New indication for VENCLEXTA(R) (venetoclax tablets)
- June 15, 2018
- No responses
On June 8, 2018, VENCLEXTA® (venetoclax tablets) was approved by the US Food and Drug Administration (FDA) for the treatment of patients with chronic lymphocytic leukemia (CLL) or small lymphocytic lymphoma (SLL), with or without 17p deletion, who have received at least one prior therapy.
Genentech BioOncology® Access Solutions is your resource for access and reimbursement support after VENCLEXTA is prescribed. We can help your patients by providing:
- Benefits investigations (BIs)
- Prior authorization (PA) resources
- Information about authorized specialty pharmacies (SPs) and specialty distributors
- Sample billing and coding information
- Resources for denials and appeals
- Patient assistance options
A list of authorized specialty pharmacies and specialty distributors is available at Genentech-Access.com/VENCLEXTA.
For more information about Genentech BioOncology Access Solutions, please contact me directly, visit Genentech-Access.com/VENCLEXTA or call (888) 249-4918.
Indication and Important Safety Information
- VENCLEXTA® (venetoclax tablets) is indicated for the treatment of patients with chronic lymphocytic leukemia (CLL) or small lymphocytic lymphoma (SLL), with or without 17p deletion, who have received at least one prior therapy.
Important Safety Information
- Concomitant use of VENCLEXTA withstrongCYP3A inhibitors at initiation and during ramp-up phase is contraindicated due to the potential for increased risk of tumor lysis syndrome (TLS).
Tumor Lysis Syndrome
- Tumor lysis syndrome, including fatal events and renal failure requiring dialysis, has occurred in previously treated CLL patients with high tumor burden treated with VENCLEXTA.
- VENCLEXTA poses a risk for TLS in the initial 5-week ramp-up phase. Changes in blood chemistries consistent with TLS that require prompt management can occur as early as 6 to 8 hours following the first dose of VENCLEXTA and at each dose increase.
- Patients should be assessed for TLS risk, including evaluation of tumor burden and comorbidities, and should receive appropriate prophylaxis for TLS, including hydration and anti-hyperuricemics. Reduced renal function (CrCl <80 mL/min) further increases the risk. Monitor blood chemistries and manage abnormalities promptly. Interrupt dosing if needed. Employ more intensive measures (IV hydration, frequent monitoring, hospitalization) as overall risk increases.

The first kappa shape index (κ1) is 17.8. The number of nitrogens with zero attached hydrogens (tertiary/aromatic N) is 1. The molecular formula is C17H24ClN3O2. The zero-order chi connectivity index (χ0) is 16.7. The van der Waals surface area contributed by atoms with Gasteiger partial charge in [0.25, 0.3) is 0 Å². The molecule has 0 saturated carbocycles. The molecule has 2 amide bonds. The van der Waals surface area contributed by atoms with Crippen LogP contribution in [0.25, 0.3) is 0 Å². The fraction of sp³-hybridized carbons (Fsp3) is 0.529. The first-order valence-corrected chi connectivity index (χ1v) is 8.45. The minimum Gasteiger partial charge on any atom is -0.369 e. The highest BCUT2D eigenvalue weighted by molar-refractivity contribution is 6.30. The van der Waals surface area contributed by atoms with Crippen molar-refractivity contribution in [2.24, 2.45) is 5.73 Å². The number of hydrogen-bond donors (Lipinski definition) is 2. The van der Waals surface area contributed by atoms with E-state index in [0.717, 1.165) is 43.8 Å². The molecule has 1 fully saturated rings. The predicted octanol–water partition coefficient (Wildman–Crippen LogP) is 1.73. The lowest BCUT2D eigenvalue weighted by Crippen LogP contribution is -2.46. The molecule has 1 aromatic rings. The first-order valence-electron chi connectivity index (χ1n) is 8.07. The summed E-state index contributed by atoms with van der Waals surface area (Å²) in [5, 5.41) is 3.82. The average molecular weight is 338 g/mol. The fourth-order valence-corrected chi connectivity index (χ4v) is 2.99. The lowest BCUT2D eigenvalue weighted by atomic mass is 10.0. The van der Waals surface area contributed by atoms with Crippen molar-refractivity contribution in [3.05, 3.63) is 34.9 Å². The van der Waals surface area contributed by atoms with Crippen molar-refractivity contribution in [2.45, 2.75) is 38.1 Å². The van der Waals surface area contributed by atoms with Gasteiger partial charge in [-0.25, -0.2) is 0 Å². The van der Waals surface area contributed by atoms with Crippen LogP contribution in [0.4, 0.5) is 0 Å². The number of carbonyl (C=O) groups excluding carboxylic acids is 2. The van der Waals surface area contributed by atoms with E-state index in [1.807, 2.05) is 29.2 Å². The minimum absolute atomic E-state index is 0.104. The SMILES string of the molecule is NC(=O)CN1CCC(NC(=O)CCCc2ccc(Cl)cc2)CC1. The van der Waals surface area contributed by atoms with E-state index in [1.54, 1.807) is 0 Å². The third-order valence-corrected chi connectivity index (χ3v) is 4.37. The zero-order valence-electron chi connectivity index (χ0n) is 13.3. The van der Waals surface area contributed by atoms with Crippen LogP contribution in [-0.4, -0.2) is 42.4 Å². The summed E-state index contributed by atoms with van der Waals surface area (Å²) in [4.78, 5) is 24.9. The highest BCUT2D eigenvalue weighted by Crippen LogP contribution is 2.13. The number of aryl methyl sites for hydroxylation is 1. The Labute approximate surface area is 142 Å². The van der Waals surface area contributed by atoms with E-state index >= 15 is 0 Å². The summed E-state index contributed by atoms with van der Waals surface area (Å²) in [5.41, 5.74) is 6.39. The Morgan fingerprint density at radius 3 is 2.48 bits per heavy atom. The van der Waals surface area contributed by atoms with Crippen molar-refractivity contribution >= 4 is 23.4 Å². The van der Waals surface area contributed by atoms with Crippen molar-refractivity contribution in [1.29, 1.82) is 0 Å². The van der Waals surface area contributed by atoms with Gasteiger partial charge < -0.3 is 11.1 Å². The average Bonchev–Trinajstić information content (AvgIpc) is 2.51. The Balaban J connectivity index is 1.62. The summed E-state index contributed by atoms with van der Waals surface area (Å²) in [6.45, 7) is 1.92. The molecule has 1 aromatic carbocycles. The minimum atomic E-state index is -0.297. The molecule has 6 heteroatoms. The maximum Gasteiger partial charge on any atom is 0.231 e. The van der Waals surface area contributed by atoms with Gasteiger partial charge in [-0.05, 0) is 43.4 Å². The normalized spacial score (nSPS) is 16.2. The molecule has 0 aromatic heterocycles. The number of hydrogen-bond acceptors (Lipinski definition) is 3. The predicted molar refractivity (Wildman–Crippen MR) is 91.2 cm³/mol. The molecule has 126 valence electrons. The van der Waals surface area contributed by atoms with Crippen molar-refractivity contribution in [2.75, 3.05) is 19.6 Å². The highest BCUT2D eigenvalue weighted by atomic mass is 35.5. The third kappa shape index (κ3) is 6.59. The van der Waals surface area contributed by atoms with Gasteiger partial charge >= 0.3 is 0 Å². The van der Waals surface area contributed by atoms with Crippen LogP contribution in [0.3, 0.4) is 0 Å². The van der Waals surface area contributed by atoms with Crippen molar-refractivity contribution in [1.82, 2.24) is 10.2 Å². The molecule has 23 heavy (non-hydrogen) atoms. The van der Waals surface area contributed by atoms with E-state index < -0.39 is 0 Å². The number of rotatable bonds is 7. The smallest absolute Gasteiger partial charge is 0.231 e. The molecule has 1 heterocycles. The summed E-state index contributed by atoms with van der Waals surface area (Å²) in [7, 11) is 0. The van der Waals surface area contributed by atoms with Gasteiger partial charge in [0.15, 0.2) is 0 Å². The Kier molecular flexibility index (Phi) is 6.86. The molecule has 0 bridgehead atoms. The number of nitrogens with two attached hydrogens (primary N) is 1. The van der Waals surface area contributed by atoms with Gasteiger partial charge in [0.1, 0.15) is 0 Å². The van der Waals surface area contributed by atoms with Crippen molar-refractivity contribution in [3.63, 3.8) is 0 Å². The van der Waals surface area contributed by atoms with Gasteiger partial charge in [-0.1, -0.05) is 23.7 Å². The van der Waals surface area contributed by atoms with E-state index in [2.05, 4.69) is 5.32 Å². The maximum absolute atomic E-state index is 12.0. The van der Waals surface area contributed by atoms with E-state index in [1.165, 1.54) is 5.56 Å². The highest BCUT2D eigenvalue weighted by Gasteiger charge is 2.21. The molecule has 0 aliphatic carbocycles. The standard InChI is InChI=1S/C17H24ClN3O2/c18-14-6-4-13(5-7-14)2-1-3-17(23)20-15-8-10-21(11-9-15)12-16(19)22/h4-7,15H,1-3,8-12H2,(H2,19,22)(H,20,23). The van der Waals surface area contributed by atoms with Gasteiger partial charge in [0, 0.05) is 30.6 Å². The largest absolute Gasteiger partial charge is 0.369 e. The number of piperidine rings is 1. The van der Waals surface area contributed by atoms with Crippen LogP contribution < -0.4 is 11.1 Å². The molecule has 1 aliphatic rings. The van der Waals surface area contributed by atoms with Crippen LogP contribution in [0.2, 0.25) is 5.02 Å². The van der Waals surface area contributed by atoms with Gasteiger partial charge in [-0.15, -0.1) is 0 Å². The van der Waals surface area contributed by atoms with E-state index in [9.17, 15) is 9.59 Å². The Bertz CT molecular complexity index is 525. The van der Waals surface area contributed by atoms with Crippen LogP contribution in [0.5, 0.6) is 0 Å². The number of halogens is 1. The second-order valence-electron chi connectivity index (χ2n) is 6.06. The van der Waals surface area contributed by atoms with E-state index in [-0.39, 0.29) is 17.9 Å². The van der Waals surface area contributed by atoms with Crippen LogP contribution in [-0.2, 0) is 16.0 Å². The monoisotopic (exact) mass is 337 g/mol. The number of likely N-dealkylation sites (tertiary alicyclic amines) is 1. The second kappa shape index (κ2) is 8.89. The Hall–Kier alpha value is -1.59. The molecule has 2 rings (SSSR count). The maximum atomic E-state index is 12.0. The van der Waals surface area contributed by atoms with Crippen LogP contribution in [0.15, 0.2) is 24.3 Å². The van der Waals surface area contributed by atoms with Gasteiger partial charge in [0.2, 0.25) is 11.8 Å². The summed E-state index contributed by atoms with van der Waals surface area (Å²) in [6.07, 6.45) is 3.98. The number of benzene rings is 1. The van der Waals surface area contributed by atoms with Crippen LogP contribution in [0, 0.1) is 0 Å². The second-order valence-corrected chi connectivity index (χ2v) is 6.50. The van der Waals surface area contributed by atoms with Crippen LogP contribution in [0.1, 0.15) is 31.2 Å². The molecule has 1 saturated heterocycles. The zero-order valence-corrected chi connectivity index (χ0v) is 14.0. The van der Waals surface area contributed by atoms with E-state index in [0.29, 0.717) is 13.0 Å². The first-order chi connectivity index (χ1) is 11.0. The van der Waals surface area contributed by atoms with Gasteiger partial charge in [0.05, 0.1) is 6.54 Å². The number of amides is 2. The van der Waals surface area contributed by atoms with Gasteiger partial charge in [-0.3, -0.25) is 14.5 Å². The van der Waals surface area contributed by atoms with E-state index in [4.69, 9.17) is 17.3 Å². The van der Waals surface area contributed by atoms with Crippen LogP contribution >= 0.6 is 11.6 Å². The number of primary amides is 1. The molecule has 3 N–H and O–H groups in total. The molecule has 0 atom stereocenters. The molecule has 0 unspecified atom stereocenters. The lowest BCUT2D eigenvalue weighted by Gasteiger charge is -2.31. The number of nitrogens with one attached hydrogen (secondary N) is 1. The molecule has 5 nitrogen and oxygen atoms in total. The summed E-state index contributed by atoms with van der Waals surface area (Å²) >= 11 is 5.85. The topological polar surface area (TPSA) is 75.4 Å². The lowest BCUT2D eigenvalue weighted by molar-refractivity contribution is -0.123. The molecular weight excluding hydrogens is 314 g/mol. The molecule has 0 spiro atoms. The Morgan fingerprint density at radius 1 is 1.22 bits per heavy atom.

- Concomitant use of VENCLEXTA with strong or moderate CYP3A inhibitors and P-gp inhibitors may increase the risk of TLS at initiation and during the ramp-up phase, and may require dose adjustment due to increases in VENCLEXTA exposure.
- Grade 3 or 4 neutropenia developed in 64% (124/194) of patients treated with VENCLEXTA in combination with rituximab and in 63% (216/344) of patients treated with VENCLEXTA monotherapy. Febrile neutropenia occurred in 4% of patients treated with VENCLEXTA in combination with rituximab and in 6% of patients treated with VENCLEXTA monotherapy. Monitor complete blood counts throughout treatment. Interrupt dosing or reduce dose for severe neutropenia. Consider supportive measures including antimicrobials for signs of infection and use of growth factors (e.g., G-CSF).
- Do not administer live attenuated vaccines prior to, during, or after treatment with VENCLEXTA until B-cell recovery. Advise patients that vaccinations may be less effective.
- VENCLEXTA may cause embryo-fetal harm when administered to a pregnant woman. Advise females of reproductive potential to avoid pregnancy during treatment.
- In combination with rituximab, serious adverse reactions were reported in 46% of patients, with the most frequent (≥5%) being pneumonia (9%). The most common adverse reactions (≥20%) of any grade were neutropenia (65%), diarrhea (40%), upper respiratory tract infection (39%), fatigue (22%), cough (22%), and nausea (21%).
- As monotherapy, serious adverse reactions were reported in 52% of patients, with the most frequent (≥5%) being pneumonia (9%), febrile neutropenia (5%), and sepsis (5%). The most common adverse reactions (≥20%) of any grade were neutropenia (50%), diarrhea (43%), nausea (42%), upper respiratory tract infection (36%), anemia (33%), fatigue (32%), thrombocytopenia (29%), musculoskeletal pain (29%), edema (22%), and cough (22%).
- For patients who have completed the ramp-up phase and are on a steady daily dose of VENCLEXTA, reduce the dose by at least 75% when used concomitantly with strong CYP3A inhibitors. Resume the VENCLEXTA dose that was used prior to initiating the CYP3A inhibitor 2 to 3 days after discontinuation of the inhibitor.
- Avoid concomitant use of moderate CYP3A inhibitors or P-gp inhibitors. If an inhibitor must be used, reduce the VENCLEXTA dose by at least 50%. Monitor patients more closely for signs of VENCLEXTA toxicities. Resume the VENCLEXTA dose that was used prior to initiating the CYP3A inhibitor or P-gp inhibitor 2 to 3 days after discontinuation of the inhibitor.
- Patients should avoid grapefruit products, Seville oranges, and starfruit during treatment as they contain inhibitors of CYP3A.
- Avoid concomitant use of strong or moderate CYP3A inducers.
- Avoid concomitant use of narrow therapeutic index P-gp substrates. If these substrates must be used, they should be taken at least 6 hours before VENCLEXTA.
- Monitor international normalized ratio (INR) closely in patients receiving warfarin.
- Advise nursing women to discontinue breastfeeding during treatment with VENCLEXTA.
Females and Males of Reproductive Potential
- Advise females of reproductive potential to use effective contraception during treatment with VENCLEXTA and for at least 30 days after the last dose.
- Based on findings in animals, male fertility may be compromised by treatment with VENCLEXTA.
Please see full Prescribing Information for Indication and additional Important Safety Information.